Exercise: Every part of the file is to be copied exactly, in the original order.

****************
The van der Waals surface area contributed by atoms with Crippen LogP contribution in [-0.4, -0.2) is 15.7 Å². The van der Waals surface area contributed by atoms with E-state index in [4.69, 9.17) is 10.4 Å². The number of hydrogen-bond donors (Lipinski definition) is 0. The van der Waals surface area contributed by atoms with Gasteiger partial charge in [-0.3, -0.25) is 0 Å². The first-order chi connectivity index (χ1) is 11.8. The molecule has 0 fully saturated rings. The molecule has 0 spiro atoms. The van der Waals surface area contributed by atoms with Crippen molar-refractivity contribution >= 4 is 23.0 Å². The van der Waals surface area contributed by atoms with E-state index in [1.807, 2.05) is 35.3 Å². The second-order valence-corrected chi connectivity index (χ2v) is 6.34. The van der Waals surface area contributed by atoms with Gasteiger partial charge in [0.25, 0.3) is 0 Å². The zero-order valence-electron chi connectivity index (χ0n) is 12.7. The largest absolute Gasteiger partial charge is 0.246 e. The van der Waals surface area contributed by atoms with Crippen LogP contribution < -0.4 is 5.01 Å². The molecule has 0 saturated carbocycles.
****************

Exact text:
The van der Waals surface area contributed by atoms with Crippen LogP contribution in [-0.4, -0.2) is 15.7 Å². The van der Waals surface area contributed by atoms with E-state index in [4.69, 9.17) is 10.4 Å². The number of hydrogen-bond donors (Lipinski definition) is 0. The van der Waals surface area contributed by atoms with Gasteiger partial charge in [-0.3, -0.25) is 0 Å². The first-order chi connectivity index (χ1) is 11.8. The molecule has 0 fully saturated rings. The molecule has 0 spiro atoms. The van der Waals surface area contributed by atoms with Crippen molar-refractivity contribution >= 4 is 23.0 Å². The van der Waals surface area contributed by atoms with E-state index in [1.807, 2.05) is 35.3 Å². The second-order valence-corrected chi connectivity index (χ2v) is 6.34. The van der Waals surface area contributed by atoms with Gasteiger partial charge in [0.25, 0.3) is 0 Å². The zero-order valence-electron chi connectivity index (χ0n) is 12.7. The largest absolute Gasteiger partial charge is 0.246 e. The van der Waals surface area contributed by atoms with Crippen LogP contribution < -0.4 is 5.01 Å². The molecule has 0 saturated carbocycles.